Sleeve Versus Other Bariatric Options
If you suffer from obesity, you are not alone. Approximately 78.6 million people in the United States suffer from this disease. At Texas Laparoscopic Consultants, our compassionate bariatric surgeons perform a range of advanced weight loss surgery options for patients in the Houston area and those traveling from afar. Bariatric surgery is an excellent tool for individuals dedicated to losing excess weight — and keeping it off over the long run. Typically, our weight loss procedures are performed laparoscopically, which means less scarring and a faster and more comfortable recovery for you. Below you’ll find information on the two most popular types of bariatric surgery and how they compare.
What Is Laparoscopic Surgery?
With laparoscopic surgery, the surgeon makes several small incisions on the abdominal wall instead of one large incision, as with traditional “open” surgery. The surgeon inserts his instruments through trocars placed through these small incisions. Carbon dioxide is used to insufflate the abdominal cavity to allow room for the surgeon to work. A camera is placed through one of the trocars to allow for visualization. The small incisions make laparoscopic surgery much less invasive than the traditional open approach.
Most Popular Types of Weight Loss Surgery
Gastric sleeve surgery, also called sleeve gastrectomy, is a weight loss surgery that involves removing about 70% of the stomach to limit, or restrict, the amount of food an individual can consume following the procedure. The remaining section of the stomach resembles a long cylinder or a sleeve. Because the natural flow of food remains intact, digestion continues as normal, but patients feel full after eating smaller amounts of food and therefore consuming fewer calories.
In addition to restricting the amount of food, a patient can eat after surgery, removing much of the stomach during sleeve gastrectomy also leads to a substantial decrease in the amount of Ghrelin that the stomach produces. Ghrelin is known as the “hunger hormone” because it is the hormone responsible for stimulating appetite. With less Ghrelin, individuals do not feel as hungry. This also helps patients’ weight loss efforts.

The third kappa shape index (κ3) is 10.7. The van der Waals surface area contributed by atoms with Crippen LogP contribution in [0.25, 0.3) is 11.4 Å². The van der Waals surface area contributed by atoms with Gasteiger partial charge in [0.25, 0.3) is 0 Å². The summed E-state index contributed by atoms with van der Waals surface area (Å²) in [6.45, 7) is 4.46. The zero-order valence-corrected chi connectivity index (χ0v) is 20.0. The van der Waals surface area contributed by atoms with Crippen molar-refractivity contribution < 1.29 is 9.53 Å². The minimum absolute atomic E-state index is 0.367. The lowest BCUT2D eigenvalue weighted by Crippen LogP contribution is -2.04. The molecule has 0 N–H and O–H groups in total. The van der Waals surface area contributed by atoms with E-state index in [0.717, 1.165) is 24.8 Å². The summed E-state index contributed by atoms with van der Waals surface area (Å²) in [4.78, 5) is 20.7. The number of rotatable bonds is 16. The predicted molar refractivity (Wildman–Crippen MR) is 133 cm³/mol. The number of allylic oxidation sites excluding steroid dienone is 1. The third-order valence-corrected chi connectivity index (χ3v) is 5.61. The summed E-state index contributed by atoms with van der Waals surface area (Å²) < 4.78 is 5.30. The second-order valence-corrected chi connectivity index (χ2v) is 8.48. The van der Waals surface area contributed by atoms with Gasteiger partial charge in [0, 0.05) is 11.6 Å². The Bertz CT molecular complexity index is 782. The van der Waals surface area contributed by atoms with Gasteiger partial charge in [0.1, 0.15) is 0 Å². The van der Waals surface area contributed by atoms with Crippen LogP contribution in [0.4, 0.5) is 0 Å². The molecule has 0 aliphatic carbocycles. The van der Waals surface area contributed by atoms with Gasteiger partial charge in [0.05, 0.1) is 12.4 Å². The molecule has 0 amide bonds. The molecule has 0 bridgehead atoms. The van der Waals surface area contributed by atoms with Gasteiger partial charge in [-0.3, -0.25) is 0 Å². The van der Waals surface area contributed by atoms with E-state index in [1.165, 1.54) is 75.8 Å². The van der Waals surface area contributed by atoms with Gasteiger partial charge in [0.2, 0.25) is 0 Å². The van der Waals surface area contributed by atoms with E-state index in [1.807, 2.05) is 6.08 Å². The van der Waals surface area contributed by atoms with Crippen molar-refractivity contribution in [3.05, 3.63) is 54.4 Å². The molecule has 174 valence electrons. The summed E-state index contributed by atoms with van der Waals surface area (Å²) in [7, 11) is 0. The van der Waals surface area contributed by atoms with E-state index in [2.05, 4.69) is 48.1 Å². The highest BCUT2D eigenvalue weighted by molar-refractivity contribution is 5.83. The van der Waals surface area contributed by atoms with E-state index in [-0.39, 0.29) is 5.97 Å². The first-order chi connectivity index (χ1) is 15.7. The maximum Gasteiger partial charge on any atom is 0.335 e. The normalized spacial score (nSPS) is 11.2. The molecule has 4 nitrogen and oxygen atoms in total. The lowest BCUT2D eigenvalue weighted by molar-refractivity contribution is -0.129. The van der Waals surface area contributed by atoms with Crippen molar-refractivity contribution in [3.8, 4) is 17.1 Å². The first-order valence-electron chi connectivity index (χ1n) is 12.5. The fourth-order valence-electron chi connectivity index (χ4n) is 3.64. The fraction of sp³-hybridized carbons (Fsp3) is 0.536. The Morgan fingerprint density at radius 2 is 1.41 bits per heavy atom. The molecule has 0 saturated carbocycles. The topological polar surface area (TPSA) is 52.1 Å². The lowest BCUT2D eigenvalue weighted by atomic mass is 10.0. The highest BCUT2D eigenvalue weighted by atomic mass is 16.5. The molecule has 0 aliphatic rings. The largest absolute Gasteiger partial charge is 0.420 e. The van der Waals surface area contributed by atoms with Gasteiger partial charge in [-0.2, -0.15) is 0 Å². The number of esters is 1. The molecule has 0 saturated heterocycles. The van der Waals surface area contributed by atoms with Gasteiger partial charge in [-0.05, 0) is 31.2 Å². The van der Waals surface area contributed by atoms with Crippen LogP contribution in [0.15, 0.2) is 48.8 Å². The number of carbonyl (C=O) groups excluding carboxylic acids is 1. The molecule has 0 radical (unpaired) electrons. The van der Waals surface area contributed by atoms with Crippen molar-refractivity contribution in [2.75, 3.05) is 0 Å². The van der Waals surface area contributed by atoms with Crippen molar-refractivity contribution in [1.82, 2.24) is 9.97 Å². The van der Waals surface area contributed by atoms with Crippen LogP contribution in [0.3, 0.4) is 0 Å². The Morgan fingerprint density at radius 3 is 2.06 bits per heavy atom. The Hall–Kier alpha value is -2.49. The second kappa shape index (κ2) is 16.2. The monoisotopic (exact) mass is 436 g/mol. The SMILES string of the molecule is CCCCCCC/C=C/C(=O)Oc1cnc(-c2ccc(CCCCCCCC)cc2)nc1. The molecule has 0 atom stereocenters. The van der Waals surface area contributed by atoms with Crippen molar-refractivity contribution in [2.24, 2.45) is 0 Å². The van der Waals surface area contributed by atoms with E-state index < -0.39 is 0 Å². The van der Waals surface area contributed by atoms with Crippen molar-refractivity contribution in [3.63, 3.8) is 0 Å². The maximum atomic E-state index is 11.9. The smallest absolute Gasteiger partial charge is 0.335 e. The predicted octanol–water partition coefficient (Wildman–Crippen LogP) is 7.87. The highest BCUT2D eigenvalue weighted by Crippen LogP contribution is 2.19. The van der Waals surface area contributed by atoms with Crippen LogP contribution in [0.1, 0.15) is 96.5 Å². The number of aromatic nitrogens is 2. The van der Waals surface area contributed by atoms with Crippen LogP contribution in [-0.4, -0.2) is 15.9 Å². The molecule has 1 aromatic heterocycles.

Following gastric sleeve surgery, patients can expect to lose about 65-70% of their excess body weight in the first year. At that point, the rate of weight loss slows until it eventually stops.
Exercise and a healthy diet will ultimately help determine the final weight loss. Gastric sleeve surgery is an advanced treatment option that is often suitable for individuals who are not appropriate candidates for other types of bariatric surgery, such as gastric bypass, due to an excessively high body mass index (BMI) or other increased risk factors, such as Barrett’s esophagitis.
What is a Gastric Sleeve?
Dr. Sherman Yu explains the laparoscopic sleeve gastrectomy surgery.
How Is Gastric Sleeve Performed?
Watch this detailed animation of how the gastric sleeve (or sleeve gastrectomy) procedure is performed.
Sleeve Gastrectomy Surgery at TLC
In this video from Texas Laparoscopic Consultants, learn how the sleeve gastrectomy procedure works to achieve weight loss.